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HHV Exclusive: Charli Baltimore talks female rappers, “BMB” with Trick Trick, “Hard to Kill, and Ja Rule

Charli Baltimore

By K.B. Tindal
Hip Hop Vibe Staff Writer

Though most remember Charli Baltimore for her time with Murder Inc. Records alongside Ja Rule and Ashanti, her time in the game runs much deeper. Before her time at Murder Inc., Charli Baltimore was making music and had affiliations with rappers such as The Notorious B.I.G. and others. She is still making moves now.

Last week, Charli Baltimore resurfaced with her “BMB” single with Trick Trick. She is a native of Philadelphia, but Charli Baltimore now lives in Detroit and working together with Trick Trick on a new label. The next release from their new venture will be the upcoming Hard to Kill mixtape.

Hip Hop Vibe had the opportunity to sit down with Charli Baltimore and she was open about every question asked. She talked about the resurgence of the female rappers in the game and “BMB” with Trick Trick, which is also her label name. Charli Baltimore spoke on her Hard to Kill mixtape and the possibility of working with Ja Rule again.

Read the entire interview below:

How do you feel about the resurgence of females in the rap game right now? I think it’s awesome. Females have their moments in the industry and they go back and forth because it’s a male-dominated industry. But, it’s great that they’re out and there is a little something for everyone right now.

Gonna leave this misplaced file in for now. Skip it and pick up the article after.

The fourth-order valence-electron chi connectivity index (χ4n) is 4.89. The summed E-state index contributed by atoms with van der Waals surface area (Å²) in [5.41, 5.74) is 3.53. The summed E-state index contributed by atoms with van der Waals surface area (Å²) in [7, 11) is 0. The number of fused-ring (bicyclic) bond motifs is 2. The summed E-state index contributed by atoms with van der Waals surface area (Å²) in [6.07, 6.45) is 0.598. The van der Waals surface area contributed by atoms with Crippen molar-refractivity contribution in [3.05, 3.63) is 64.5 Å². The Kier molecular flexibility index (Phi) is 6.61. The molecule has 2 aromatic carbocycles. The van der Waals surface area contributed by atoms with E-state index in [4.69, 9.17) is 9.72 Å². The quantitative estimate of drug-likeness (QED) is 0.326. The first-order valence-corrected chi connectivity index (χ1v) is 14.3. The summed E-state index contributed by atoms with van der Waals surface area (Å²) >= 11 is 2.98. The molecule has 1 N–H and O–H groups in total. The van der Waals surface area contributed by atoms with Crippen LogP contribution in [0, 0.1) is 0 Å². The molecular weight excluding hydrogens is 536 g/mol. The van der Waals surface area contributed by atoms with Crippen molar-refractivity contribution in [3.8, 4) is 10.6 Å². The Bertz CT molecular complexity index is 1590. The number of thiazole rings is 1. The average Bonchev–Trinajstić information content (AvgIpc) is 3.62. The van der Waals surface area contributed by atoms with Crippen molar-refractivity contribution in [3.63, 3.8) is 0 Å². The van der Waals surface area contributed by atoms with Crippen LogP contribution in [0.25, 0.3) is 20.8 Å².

Would you go as far as to compare this era of hip hop, in general, to the one you originally emerged in? I think that rap has evolved to a point where there is something for everybody. Rappers tend to usually follow a trend and when the music changes, they changes. But, right now, there is a lane for everybody. It’s a good melting pot right now.

Which part of hip hop are you enjoying the most right now? I’ve always been lyrical with my music, so I enjoy a lot of lyrical songs that make me stop and replay. But, at the same time I love my Jeezy and 2 Chainz when I’m driving long distances (laughs). I like it all, but the lyrical is the era I came from with B.I.G. and Pac. Trap music gets me where I gotta go when I’m driving though.

Do you feel as if hip hop is ready to hear new music from you? I try to stay away from the word comeback. People think when artists are not there in the mainstream that they fell off. Most artists, especially those like me, are doing something behind he scenes. Those who closely follow my career know I have been working on music and writing for people, working with artists. A lot of my work has been behind the scenes. I take my time with the music, so I make sure it’s as perfect as possible. I don’t consider this a comeback, but I’m in the mood to put some music out there. I am doing this for the fans to give them something. I’m a quality over quantity kind of person.

Can you tell us more about the “BMB” single with Trick Trick? The “BMB” single was produced by Salom. I thought it was a great introduction record for the new foray I am tapping into. He is the president of my new label and it is a great way to introduce fans to my new mixtape, a real hip hop record. But, the beat inspired me to go ahead and introduce the Hard to Kill mixtape.